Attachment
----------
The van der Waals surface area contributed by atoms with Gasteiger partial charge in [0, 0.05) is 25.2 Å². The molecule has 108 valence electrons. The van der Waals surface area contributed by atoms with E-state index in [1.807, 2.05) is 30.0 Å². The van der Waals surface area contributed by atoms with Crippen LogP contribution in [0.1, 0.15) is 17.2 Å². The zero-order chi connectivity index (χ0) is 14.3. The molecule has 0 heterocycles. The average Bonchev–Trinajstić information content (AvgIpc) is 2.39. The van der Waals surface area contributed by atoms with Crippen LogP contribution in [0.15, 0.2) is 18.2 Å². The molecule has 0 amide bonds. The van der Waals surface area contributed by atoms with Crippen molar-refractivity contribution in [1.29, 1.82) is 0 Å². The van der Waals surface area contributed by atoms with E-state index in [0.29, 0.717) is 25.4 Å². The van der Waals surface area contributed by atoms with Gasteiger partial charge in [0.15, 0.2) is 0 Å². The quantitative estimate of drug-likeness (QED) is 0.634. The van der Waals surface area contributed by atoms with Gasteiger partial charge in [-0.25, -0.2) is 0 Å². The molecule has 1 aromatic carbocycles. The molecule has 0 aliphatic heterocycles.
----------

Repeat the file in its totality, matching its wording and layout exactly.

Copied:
The van der Waals surface area contributed by atoms with Gasteiger partial charge in [0, 0.05) is 25.2 Å². The molecule has 108 valence electrons. The van der Waals surface area contributed by atoms with E-state index in [1.807, 2.05) is 30.0 Å². The van der Waals surface area contributed by atoms with Crippen LogP contribution in [0.1, 0.15) is 17.2 Å². The zero-order chi connectivity index (χ0) is 14.3. The molecule has 0 heterocycles. The average Bonchev–Trinajstić information content (AvgIpc) is 2.39. The van der Waals surface area contributed by atoms with Crippen LogP contribution in [0.15, 0.2) is 18.2 Å². The molecule has 0 amide bonds. The van der Waals surface area contributed by atoms with Crippen molar-refractivity contribution in [1.29, 1.82) is 0 Å². The van der Waals surface area contributed by atoms with E-state index in [0.29, 0.717) is 25.4 Å². The van der Waals surface area contributed by atoms with Gasteiger partial charge in [0.15, 0.2) is 0 Å². The quantitative estimate of drug-likeness (QED) is 0.634. The van der Waals surface area contributed by atoms with Gasteiger partial charge in [-0.25, -0.2) is 0 Å². The molecule has 1 aromatic carbocycles. The molecule has 0 aliphatic heterocycles.